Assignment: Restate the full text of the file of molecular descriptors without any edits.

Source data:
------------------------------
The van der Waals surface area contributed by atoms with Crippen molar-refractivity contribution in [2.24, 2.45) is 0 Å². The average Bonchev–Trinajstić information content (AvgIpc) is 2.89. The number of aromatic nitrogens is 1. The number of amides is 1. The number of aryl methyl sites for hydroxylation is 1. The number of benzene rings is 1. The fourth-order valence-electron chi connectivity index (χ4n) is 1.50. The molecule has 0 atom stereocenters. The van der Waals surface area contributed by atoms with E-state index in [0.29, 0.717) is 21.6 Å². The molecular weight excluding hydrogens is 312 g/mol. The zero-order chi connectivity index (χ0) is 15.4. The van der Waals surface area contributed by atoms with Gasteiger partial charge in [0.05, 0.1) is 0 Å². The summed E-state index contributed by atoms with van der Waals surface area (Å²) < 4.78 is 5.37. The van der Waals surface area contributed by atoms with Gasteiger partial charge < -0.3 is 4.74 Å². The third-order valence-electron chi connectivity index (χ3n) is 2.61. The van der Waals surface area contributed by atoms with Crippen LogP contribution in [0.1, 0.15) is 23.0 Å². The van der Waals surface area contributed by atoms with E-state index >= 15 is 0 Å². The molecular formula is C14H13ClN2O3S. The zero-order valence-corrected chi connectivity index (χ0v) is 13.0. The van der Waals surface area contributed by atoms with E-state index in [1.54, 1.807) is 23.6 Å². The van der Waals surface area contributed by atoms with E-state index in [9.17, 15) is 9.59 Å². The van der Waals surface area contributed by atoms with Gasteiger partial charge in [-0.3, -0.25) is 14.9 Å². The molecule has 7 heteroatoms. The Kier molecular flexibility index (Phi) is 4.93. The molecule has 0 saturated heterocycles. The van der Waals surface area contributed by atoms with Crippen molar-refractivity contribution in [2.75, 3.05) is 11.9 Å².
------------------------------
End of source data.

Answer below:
The van der Waals surface area contributed by atoms with Crippen molar-refractivity contribution in [2.24, 2.45) is 0 Å². The average Bonchev–Trinajstić information content (AvgIpc) is 2.89. The number of aromatic nitrogens is 1. The number of amides is 1. The number of aryl methyl sites for hydroxylation is 1. The number of benzene rings is 1. The fourth-order valence-electron chi connectivity index (χ4n) is 1.50. The molecule has 0 atom stereocenters. The van der Waals surface area contributed by atoms with E-state index in [0.29, 0.717) is 21.6 Å². The molecular weight excluding hydrogens is 312 g/mol. The zero-order chi connectivity index (χ0) is 15.4. The van der Waals surface area contributed by atoms with Gasteiger partial charge in [0.05, 0.1) is 0 Å². The summed E-state index contributed by atoms with van der Waals surface area (Å²) < 4.78 is 5.37. The van der Waals surface area contributed by atoms with Gasteiger partial charge < -0.3 is 4.74 Å². The third-order valence-electron chi connectivity index (χ3n) is 2.61. The van der Waals surface area contributed by atoms with Crippen LogP contribution in [0.1, 0.15) is 23.0 Å². The van der Waals surface area contributed by atoms with E-state index >= 15 is 0 Å². The molecular formula is C14H13ClN2O3S. The zero-order valence-corrected chi connectivity index (χ0v) is 13.0. The van der Waals surface area contributed by atoms with E-state index in [1.54, 1.807) is 23.6 Å². The van der Waals surface area contributed by atoms with E-state index in [9.17, 15) is 9.59 Å². The van der Waals surface area contributed by atoms with Gasteiger partial charge in [-0.3, -0.25) is 14.9 Å². The molecule has 7 heteroatoms. The Kier molecular flexibility index (Phi) is 4.93. The molecule has 0 saturated heterocycles. The van der Waals surface area contributed by atoms with Crippen molar-refractivity contribution in [2.75, 3.05) is 11.9 Å².